So you love the physical practice of yoga and the stillness that the breath work and meditation brings, and you start to look into yoga philosophy. You’ll very quickly come across the Yamas and Niyamas – the restraints and observances – the ethical principles of yoga.
The first Yama is ‘Ahimsa’ – non-violence or not causing harm.
Which leads you to the question: how to practise non-violence in your daily life? One obvious area relates to the food you eat.
Does that mean every yogi should be vegetarian? Can you truly practise Ahimsa if you eat meat and fish?
I am vegetarian and have been since I was about eight years’ old. If you challenged me to state my opinion on this, I would probably say that yes I think yogis should be vegetarian. But then I notice the ‘should’* in that sentence and it makes me stop and think …
What about dairy? Milk and eggs (and their related products) are a by-product of the meat industry, so truly to practice Ahimsa, should you be vegan?
But if you’re vegan you’re likely to be eating more soya products – what about the disputed environmental impact of soya? (See my friend’s post: Where does my soya come from? )
Then there are issues about whether to eat organic or non-organic food? What about Fairtrade? Should you try to eat locally-sourced produce? What about the environmental costs of food production and waste – which applies to veggies and non-veggies alike?
That’s a lot of questions: it’s a complex issue.
See the bigger picture
As a teenager I was a rather militant vegetarian: VERY judgmental about those I saw as lesser mortals who relied on the killing on other living beings for their sustenance. This included regularly telling people exactly how that piece of meat got onto their plate, in lots of gory detail, while they were (trying) to eat it. Nice.
But now I try to see the complexities in the issue.
To practise Ahimsa it’s not just a yes/no answer about whether you’re vegetarian or not.
It’s not just about the food you eat. What about the clothes you wear? Do you wear leather? But then what’s the glue in your shoes made out of? What’s in the medication you take? Animal by-products are used in thousands of goods, not just in food – see the Vegan Society’s Glossary of Animal Substances.
And don’t forget about the human beings involved in harvesting, producing and distributing our food – what are their working conditions? How much are they paid?
More questions! And there’s no single, easy answer.
I believe we can work towards living a life within the principle of Ahimsa by living with honest awareness and gratitude that we depend on everything the earth gives us to survive – whether that’s animals or plants or each other.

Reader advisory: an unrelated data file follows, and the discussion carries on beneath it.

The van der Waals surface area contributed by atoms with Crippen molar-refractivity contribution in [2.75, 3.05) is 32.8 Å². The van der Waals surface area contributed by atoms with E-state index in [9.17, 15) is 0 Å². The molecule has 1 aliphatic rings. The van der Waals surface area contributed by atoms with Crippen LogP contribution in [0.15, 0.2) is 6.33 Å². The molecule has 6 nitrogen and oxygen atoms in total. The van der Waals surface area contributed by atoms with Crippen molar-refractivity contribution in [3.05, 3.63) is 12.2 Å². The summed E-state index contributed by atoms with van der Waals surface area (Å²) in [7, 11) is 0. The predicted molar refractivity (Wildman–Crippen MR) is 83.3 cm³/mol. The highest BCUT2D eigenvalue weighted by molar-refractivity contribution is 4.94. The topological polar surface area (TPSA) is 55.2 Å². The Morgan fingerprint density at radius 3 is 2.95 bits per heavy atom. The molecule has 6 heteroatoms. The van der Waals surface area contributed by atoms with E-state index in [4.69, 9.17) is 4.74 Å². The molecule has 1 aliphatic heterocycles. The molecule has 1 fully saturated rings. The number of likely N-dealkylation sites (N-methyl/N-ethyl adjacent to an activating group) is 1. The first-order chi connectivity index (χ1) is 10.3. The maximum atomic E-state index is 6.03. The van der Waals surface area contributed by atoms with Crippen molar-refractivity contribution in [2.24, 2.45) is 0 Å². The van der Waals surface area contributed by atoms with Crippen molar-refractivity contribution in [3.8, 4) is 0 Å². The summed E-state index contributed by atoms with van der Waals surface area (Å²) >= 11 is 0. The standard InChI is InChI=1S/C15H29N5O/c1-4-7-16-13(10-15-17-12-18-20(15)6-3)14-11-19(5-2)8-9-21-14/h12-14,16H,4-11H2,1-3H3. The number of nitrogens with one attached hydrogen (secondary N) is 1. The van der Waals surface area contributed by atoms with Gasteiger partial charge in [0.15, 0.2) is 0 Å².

If you eat meat, then do so mindfully, acknowledging the animal that gave up its life for you.
If you think you’d find it impossible to change your eating habits, have a go at changing for a time-limited period and see how you get on.
You could try having a weekly meat-free day, or try cutting out dairy for a week if you’re vegetarian.
A friend has recently pledged to go vegan for a year from being a meat eater (Read her blog at Pledged2Veg ). I find that very humbling – I was vegan for a while, but the cheese addiction got me. What a wimp!
Be mindful of everything you purchase and eat. Try and buy as ethically as you can. If financial restrictions mean you can’t afford to buy everything organic and Fairtrade could you instead regularly swap to organic or Fairtrade for just a few goods? This is what I do.
Spread the love
Another important aspect of Ahimsa is how you treat yourself and how you relate to others.
Ahimsa could be said to start with yourself. So be kind to yourself. Don’t cause yourself harm by judging yourself or denying yourself the right to be you.
Living a life in accordance with Ahimsa is challenging. There’s a lot take into consideration, but also lots you can do. Make a few small changes and see the difference you can make.
Do you try to bring the practice of non-violence into your life? I’d love to hear your experiences and thoughts on this…
* In my (humble) opinion the word ‘should’ is the meanest word in the English language. It has an implied wagging finger behind it; a judgmental meanness; a lack of compassion… So if I hear or read myself saying ‘should’ I try and stop and re-evaluate what I’m saying.
Stella Tomlinson teaches Dru yoga in Southampton, UK. Dru yoga is a flowing and therapeutic style of yoga, characterised by graceful movements, directed breathing, relaxation techniques and working with affirmations and visualisations. Connect with Stella via Facebook and Twitter.